Questions, questions, questions. If there’s one thing that’s tailed China’s Xiaomi Corp. for the past six years, it’s questions. The most recent come as a pair: Will the company IPO next year, and will it fetch the $50 billion it’s supposedly seeking? Last weekend, tech industry newsletter The Information reported that the maker of smartphones and other devices is eyeing a 2018 share debut. Xiaomi denied it, according to Sina.com. And now sources are telling Lulu Chen and Peter Elstrom of Bloomberg News that a listing is indeed in the cards, with hopes of valuing Xiaomi at $50 billion. That figure and an IPO are intertwined. Recall that Xiaomi was valued at around $46 billion after its latest funding round three years ago. Two years ago I called the firm’s bluff, citing missed smartphone targets and a lack of faith from even the company’s own suppliers. Days since Xiaomi become a unicorn: 2,144 I copped a fair bit of flack for that piece, written as a reporter for Bloomberg News, with Xiaomi cheerleaders labeling me a skeptic and naysayer. As a Gadfly columnist, my doubts remain. Xiaomi does deserve credit for its incredible turnaround, which includes a standout 2016 and renewed traction in India. But its 100-million-unit-shipment target for 2018, which seems within reach, is merely a rehash of the same goal founder Lei Jun had for 2015. Three years is forever in startup land, especially for VC investors who bet on rapid growth to drive valuations higher. And that’s the problem for Xiaomi. Its sky-high $46 billion price tag was well beyond the revenue it was churning out at the time. But like all startups, Xiaomi was expected to grow into its lofty valuation, something that still hasn’t happened.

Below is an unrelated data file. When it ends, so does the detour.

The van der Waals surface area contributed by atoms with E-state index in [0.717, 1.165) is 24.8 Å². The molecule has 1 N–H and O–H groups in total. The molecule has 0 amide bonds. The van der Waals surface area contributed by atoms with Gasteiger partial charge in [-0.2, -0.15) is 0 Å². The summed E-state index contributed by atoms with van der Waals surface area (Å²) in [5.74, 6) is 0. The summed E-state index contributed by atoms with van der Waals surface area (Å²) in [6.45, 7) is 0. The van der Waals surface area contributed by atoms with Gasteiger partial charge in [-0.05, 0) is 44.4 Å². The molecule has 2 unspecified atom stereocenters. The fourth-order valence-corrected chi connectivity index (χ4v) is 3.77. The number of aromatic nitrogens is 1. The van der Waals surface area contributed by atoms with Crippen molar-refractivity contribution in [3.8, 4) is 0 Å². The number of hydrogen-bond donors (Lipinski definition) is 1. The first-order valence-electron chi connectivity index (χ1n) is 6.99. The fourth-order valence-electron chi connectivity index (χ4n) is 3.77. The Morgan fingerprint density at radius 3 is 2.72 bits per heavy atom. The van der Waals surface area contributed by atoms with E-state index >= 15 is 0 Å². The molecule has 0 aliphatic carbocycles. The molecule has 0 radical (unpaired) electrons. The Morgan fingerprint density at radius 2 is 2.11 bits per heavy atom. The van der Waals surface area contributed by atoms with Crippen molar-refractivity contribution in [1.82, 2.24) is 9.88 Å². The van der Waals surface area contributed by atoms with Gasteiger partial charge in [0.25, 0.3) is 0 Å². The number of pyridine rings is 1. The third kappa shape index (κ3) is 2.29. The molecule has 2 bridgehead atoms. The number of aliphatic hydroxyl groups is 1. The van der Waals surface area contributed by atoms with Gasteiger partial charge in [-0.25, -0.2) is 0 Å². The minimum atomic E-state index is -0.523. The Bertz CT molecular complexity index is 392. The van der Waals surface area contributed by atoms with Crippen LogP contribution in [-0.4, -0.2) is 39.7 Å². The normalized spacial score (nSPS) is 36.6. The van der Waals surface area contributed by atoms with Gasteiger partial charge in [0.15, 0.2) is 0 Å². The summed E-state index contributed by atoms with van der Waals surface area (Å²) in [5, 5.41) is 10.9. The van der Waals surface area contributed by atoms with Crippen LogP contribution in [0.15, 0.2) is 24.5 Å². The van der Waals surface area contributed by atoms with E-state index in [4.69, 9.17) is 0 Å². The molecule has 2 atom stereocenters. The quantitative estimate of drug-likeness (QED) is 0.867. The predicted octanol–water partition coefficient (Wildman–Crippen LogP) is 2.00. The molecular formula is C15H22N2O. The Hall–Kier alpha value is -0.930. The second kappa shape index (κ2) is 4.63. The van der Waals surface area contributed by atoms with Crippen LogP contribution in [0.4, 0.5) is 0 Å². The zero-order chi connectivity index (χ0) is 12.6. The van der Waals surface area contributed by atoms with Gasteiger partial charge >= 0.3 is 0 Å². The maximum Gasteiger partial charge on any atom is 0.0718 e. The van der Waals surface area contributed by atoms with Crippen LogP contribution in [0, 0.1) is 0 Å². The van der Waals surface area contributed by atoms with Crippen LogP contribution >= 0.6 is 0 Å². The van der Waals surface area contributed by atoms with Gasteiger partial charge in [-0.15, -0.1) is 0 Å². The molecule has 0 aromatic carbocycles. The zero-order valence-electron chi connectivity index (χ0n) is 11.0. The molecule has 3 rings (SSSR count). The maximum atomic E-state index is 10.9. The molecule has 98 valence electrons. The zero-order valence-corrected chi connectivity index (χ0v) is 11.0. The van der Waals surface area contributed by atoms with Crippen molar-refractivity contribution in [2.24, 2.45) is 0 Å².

Assuming Xiaomi does hit the $15 billion revenue figure it’s targeted for this year, it would be valued at three times annual sales. Apple Inc., which generates operating margins of 27 percent, is trading at 3.9 times revenue, while Samsung Electronics Co. is running at 1.4 times and pulls in operating margins of about 10 percent at its phones business. And let’s remember that between them, Apple and Samsung grab more than half of the world’s smartphone industry revenue and almost all its profit. Xiaomi doesn’t disclose operating metrics, but I don’t believe it’s bringing in margins of 10 percent, let alone 27 percent. Of course, if CFO and Goldman Sachs Group Inc. alumnus Chew Shou Zi wants to tell me otherwise, he’s got my number. Xiaomi PR execs like to spin a tale about the firm’s large catalog of products, which includes fitness bands and air filters, and they talk about some ecosystem effect that justifies Xiaomi not being viewed as yet another devices maker. I don’t buy it. Adding the word “connected” to a range of appliances doesn’t a smart home make — even Apple hasn’t pulled off that trick yet. All this is to say that a $50 billion valuation seems like a stretch. I suspect Xiaomi knows this, and it may help explain why the company has tapped debt markets to raise cash in the past few years instead of risking a down round by returning to equity investors.
If Xiaomi would struggle to get a $50 billion valuation through VC funding, then its bankers are going to have to run a marvelous roadshow to get such an IPO price. Facebook Inc. managed to list five years ago at around 60 percent higher than its prior funding round. Snap Inc., on the other hand, barely managed to surpass its most recent valuation, and is now trading 20 percent below its listing price. Time may be running out. Xiaomi is already one of the world’s oldest unicorns at 2,144 days, according to CB Insights, and investors may be justified in getting a little impatient. If they push for an IPO now they could lock in some of their gains and limit any downside, but they may miss out on the future growth that Lei Jun and his team keep promising. For Xiaomi, its investors, and its bankers, that’s yet another question to be answered.